Biproportional Matrix Balancing with Upper Bounds

**
**

**EMME/2 Support Center, Haldenstrasse 16, CH-2558 Aegerten, Switzerland**

**November 1996 **

The purpose of the note is to look at the problem of biproportional matrix balancing when the upper bounds are imposed on the matrix elements. This problem can be formulated as a convex minimization problem. Using the Kuhn-Tucker optimality conditions the functional form of the resulting model is derived. The dual formulation of the problem is derived and it is shown how it can be solved by a cyclic coordinate descent method. This leads to the proposal of an efficient solution algorithm.

* First draft! -- Subject to revision! **Please let me know of any errors and typos you find - thanks!*

A PDF version of this document is also available.

- Introduction
- Standard Biproportional Matrix Balancing
- Biproportional Matrix Balancing with Upper Bounds
- Solution Algorithm
- Conclusions
- References

The purpose of this note is to analyze an extension of the standard biproportional matrix balancing (Murchland 1977), also referred to as ``Fratar'' (Lamond and Steward 1981), ``Furness method'' (Furness 1970), ``maximum entropy transportation model'' or ``maximum entropy spacial interaction model'' (Florian ...?), and referred to as ``two-dimensional matrix balancing'' in the EMME/2 transportation planning package (Spiess 1984, INRO 1996).

As in the standard two-dimensional balancing, a given matrix (containing synthetic friction factors or ``prior'' matrix data) is ``factored up'' to a fit a given set of productions and attractions. But in addition to satisfying the given productions and attractions, upper bounds are now imposed on the elements of the resulting matrix. Such bounds can be thought to represent transport capacities, but they can also be simply used to limit the growth of individual matrix elements with respect to the prior matrix.

In the next section we briefly introduce at the standard biproportional matrix balancing model and its optimization formulation as a maximum entropy model. In section 3 the extended model is formulated and analyzed. In section 4, finally, an efficient solution algorithm is formulated, which is based on the coordinate descent method applied to the dual problem.

The problem of the standard two-dimensional matrix balancing essentially consist in finding appropriate factors and for each origin and destination so that when multiplied to the corresponding rows and columns of the prior matrix the marginal totals of resulting matrix correspond to the given productions and attractions . This can be expressed with the following set of equations:

It is easy to show that the above problem can also be expressed as the following convex optimization problem (also referred to as maximum entropy transportation problem):

Defining and as the dual variable associated with constraints (10) and (11), we obtain from the Kuhn-Tucker optimality conditions the following functional form

which correspond exactly to (1) when using the following substitutions

The dual formulation of problem (4) can be written as the following unconstrained optimization problem:

The standard biproportional matrix balancing model is know to be always feasible when and for all .

Problems which have for some O-D pairs can also be handled
in this framework. But in this case, the O-D pairs with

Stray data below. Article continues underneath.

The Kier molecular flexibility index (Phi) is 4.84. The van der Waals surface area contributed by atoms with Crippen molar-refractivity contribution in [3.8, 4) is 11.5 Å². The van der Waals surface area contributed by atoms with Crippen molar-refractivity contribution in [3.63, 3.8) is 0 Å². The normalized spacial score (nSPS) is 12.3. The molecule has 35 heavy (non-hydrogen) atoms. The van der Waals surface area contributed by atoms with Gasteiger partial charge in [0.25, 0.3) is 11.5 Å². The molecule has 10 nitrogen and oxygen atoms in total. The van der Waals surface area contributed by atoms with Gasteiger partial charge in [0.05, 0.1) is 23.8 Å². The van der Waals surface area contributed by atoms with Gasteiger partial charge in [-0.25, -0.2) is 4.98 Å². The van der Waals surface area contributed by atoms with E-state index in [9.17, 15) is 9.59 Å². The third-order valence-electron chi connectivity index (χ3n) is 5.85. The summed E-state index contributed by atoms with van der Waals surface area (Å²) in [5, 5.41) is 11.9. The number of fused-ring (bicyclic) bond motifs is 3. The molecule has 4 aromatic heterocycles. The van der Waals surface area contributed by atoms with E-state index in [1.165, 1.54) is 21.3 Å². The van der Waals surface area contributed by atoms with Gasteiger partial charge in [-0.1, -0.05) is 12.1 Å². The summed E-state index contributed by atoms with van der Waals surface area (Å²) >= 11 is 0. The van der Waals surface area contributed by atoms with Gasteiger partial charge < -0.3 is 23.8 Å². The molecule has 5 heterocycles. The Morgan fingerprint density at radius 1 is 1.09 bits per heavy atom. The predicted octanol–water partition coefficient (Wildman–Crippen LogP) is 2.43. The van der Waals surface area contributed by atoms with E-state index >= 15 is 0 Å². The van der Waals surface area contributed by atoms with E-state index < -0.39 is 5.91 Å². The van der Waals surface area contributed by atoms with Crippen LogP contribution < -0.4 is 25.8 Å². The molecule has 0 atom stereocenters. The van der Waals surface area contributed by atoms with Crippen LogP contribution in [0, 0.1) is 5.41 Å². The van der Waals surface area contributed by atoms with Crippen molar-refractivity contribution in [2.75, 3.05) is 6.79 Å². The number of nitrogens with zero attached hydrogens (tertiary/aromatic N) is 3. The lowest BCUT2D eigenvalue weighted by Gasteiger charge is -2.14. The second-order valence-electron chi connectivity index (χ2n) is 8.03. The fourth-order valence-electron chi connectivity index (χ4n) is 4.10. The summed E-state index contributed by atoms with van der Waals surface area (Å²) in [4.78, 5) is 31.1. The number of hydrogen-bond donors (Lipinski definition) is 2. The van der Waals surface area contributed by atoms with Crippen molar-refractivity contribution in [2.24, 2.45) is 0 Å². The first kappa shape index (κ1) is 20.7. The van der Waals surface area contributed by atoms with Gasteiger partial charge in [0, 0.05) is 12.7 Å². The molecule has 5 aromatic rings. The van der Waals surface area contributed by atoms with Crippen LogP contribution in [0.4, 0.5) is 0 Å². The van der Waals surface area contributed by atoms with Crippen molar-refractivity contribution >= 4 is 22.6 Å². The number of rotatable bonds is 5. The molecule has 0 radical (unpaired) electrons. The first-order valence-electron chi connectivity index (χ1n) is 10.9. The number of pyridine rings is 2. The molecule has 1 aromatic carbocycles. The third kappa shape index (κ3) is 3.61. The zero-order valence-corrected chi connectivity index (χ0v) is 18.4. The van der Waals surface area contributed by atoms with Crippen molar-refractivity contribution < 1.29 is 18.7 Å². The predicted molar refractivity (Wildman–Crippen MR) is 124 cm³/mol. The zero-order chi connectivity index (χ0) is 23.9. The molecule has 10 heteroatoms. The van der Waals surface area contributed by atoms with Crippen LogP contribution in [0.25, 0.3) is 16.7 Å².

are not to be considered part of the set *PQ* and is used
for these O-D pairs where necessary, e.g. where it appears in a sum
over origins or destinations.

Note, however, that problems with for some O-D pairs are not always feasible. In this case, there is no easy method to determine the feasibility of a problem a priori, so that the primal feasibility of a solution found by a dual algorithm always has to be checked explicitly.

We now turn our attention to an extension of the model defined in the previous section in which explicit upper bounds are imposed on the resulting matrix elements . Since imposing upper bounds will have a direct impact on the functional form of the resulting model, it is not possible to formulate the extended model by simply adding a further constraint to problem (1)-(11).

However, the minimization problem (4) lends itself very well for an extension by adding upper bound constraints. This leads to the following extended problem formulation:

subject to

Using again and as the dual variables associated with the production (=refprod) and attraction constraints (=refattr) and the new dual variables for the upper bound constraints (12), we can state the Kuhn-Tucker optimality conditions for the above problem as follows:

The optimality condition (13) can be rewritten to yield the following functional form for the resulting model:

By applying the complementary slackness conditions (14) for the dual variable and distinguishing between the cases and , (15) becomes

which can be written even more concisely as

Note that the above model formulation does no longer explicitly contain the dual variables .

Without loss of generality we can assume that for all ,
as matrix elements can always be forced to zero by setting
(and removing the corresponding O-D pairs from the set *PQ*, as explained in
section 2).

The next step is to formulate the Lagrangian dual for problem (9) which becomes

Note that, except for the non-negativity of , the dual problem is essentially unconstrained. For this type of problem the a simple method of successive coordinate descent is know to converge to the optimal solution (see e.g. Luenberger 1984). Thus, it can be used to solve the dual problem (18) and find the optimal values of the dual variables. If the primal problem (9) is feasible, the optimal values of the dual variables and can be inserted into (17) to find the optimal solution of the primal problem.